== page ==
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Philip GLASS (b. 1937)
String Quartet No.2 Company (1983) [7:56]
String Quartet No.3 Mishima (1985) [17:18]
String Quartet No.1 (1966) [16:33]
String Quartet No.4 Buczak (1989) [22:29]
Carducci String Quartet (Matthew Denton (violin); Michelle Fleming (violins); Eoin Schmidt-Martin (viola); Emma Denton (cello))
rec. Holy Innocents Church, Higham, Gloucestershire, England 8-10 December 2008
NAXOS 8.559636 [64:16]

Experience Classicsonline

I find it quite hard to grasp the idea that Philip Glass is now well into his eighth decade and firmly part of the musical establishment. Minimalism has travelled such a long way from the experiments with looping and phasing tapes in the 1960s which pushed boundaries musical, social and political. Steve Reich’s Come Out from 1966 is still as disturbing and oddly hallucinatory today as it was then and a quantum remove from the chocolate box delights of much modern day minimalism. But then Reich, at the vanguard of what has become known as minimalism was, and probably remains, at heart more of a radical than Glass or John Adams – which is probably why I prefer his compositions more.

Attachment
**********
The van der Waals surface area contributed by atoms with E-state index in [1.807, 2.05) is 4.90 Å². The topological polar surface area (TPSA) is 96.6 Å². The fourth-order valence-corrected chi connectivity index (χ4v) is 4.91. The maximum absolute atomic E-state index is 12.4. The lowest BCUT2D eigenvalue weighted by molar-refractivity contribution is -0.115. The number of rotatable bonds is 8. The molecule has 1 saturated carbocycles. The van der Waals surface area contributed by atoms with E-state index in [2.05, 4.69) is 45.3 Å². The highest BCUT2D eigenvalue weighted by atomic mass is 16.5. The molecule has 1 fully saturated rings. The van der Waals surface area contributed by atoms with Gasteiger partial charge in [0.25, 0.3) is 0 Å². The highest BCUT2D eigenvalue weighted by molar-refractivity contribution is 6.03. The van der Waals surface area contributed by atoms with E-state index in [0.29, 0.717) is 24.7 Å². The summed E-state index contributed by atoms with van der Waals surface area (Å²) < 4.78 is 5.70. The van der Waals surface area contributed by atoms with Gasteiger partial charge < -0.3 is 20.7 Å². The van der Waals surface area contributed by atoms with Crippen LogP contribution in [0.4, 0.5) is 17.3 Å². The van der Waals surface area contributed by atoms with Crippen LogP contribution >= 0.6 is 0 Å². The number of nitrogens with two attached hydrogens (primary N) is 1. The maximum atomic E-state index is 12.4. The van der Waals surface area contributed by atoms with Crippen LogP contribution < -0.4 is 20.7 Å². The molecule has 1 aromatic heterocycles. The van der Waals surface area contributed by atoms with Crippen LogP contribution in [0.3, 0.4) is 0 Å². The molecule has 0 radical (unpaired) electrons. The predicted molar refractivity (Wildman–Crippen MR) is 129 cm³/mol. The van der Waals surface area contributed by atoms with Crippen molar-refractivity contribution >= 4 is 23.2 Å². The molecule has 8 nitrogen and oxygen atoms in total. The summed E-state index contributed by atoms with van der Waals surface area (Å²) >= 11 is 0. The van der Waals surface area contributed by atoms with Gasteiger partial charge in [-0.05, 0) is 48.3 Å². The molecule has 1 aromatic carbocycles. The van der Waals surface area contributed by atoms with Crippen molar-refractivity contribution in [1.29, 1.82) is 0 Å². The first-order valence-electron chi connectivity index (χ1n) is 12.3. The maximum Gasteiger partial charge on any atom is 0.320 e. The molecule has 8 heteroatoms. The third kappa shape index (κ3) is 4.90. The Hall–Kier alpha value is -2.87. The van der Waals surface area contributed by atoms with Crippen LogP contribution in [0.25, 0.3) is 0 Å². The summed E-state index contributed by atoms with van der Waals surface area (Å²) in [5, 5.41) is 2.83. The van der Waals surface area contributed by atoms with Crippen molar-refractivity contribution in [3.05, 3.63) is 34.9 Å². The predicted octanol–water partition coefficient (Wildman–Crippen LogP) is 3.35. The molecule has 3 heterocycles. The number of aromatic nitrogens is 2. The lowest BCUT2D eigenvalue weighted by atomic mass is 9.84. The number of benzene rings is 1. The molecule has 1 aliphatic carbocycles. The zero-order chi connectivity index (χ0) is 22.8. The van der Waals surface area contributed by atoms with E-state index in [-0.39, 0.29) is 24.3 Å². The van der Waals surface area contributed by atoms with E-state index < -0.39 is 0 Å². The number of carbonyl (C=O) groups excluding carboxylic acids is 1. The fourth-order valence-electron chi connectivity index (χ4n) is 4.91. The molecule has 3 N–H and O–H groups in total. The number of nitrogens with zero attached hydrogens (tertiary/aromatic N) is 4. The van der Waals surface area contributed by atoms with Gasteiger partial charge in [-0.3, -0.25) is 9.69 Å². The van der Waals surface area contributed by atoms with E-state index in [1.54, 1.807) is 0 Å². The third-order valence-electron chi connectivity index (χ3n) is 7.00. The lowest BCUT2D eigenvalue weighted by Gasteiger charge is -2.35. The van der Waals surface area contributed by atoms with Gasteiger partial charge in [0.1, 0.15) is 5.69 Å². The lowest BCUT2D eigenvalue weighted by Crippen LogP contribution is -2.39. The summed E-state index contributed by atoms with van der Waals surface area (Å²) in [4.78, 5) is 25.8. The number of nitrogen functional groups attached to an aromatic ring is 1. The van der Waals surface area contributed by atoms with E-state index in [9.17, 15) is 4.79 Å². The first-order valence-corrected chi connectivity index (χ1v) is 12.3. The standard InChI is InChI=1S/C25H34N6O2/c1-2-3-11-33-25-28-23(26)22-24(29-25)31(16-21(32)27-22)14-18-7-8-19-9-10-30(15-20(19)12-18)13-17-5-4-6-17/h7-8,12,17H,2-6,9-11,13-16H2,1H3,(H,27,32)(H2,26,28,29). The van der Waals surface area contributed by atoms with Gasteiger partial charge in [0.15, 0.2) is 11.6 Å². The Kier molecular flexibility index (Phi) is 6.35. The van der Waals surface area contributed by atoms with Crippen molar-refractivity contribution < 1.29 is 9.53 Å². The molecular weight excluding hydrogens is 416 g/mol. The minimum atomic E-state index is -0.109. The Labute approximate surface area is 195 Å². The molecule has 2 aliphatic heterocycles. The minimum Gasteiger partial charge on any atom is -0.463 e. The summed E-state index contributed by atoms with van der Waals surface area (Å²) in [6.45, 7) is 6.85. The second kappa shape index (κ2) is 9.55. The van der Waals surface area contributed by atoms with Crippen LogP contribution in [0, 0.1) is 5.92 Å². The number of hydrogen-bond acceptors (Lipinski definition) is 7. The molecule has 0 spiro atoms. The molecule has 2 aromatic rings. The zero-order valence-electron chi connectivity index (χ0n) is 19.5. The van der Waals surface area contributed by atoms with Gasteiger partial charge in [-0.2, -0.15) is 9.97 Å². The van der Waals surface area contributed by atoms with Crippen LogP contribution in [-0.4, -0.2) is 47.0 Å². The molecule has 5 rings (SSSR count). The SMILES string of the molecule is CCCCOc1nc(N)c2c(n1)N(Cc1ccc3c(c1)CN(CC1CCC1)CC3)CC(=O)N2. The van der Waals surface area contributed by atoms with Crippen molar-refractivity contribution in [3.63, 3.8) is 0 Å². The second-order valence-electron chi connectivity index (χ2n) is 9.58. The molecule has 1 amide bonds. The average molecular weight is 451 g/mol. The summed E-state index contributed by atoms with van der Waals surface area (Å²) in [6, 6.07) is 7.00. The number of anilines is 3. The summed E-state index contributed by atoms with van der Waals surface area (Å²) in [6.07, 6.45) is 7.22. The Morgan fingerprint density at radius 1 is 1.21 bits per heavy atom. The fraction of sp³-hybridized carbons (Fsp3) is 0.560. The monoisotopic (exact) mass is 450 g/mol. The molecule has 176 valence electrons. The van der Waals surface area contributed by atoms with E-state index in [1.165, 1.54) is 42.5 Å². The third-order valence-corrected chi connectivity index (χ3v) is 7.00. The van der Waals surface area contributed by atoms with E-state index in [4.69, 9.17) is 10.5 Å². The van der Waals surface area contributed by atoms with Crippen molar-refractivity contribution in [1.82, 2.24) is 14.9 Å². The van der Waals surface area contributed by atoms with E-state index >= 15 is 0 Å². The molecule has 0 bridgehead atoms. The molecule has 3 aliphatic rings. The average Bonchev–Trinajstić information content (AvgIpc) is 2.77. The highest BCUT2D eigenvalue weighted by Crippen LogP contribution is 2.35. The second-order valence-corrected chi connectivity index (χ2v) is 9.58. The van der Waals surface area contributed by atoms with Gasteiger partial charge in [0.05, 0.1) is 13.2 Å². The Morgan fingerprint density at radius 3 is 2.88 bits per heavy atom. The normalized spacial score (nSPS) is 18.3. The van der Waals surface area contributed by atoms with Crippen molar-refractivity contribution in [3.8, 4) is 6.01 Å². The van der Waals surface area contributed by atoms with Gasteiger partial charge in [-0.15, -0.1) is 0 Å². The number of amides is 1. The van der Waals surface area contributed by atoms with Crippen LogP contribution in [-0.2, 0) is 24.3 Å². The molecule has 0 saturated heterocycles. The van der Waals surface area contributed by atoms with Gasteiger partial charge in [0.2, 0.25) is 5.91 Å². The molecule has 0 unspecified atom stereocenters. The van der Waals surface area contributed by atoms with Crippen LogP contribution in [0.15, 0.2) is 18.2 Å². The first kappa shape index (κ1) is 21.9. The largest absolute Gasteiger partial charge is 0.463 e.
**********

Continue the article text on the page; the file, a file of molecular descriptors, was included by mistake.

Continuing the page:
It has always struck me as something of a paradox that both Glass and Adams have had great success in the field of theatre, opera and film using music which in its essentially static form is anti-dramatic. Listening to this disc, it struck me that the string quartet as a format is a very effective vehicle for what one might term the pure ideal of minimalism. What I mean by this is that you have four similar-sounding instruments, capable of blending to produce a homogeneity of tone in which the slowly changing variations of pitch or rhythm blur imperceptibly so that the journey from start to finish is achieved incrementally with few definable ‘events’. This kind of music is far harder to play well than it might first appear. Players need to be able to maintain an absolute even-ness of sound, pure intonation and strip their playing of the natural expressiveness you spend the rest of your career cultivating. All praise to the Carducci Quartet who do such a tremendous job here. I wouldn’t mind having a bet that they left three days of sessions for these quartets utterly exhausted – it takes a ferocious amount of concentration to play with the control they display throughout. Another feature of this type of music is that the traditional roles of lead instrument and accompaniments is almost totally dispensed with. In fact equal voicing of parts is paramount to the music’s impact – the players need to create a barren almost featureless plain out of which the smallest musical hillock can then register with disproportionate impact. Not that this is barren music or lacking in expression rather that the range of expression, the emotional palette as such, is redefined.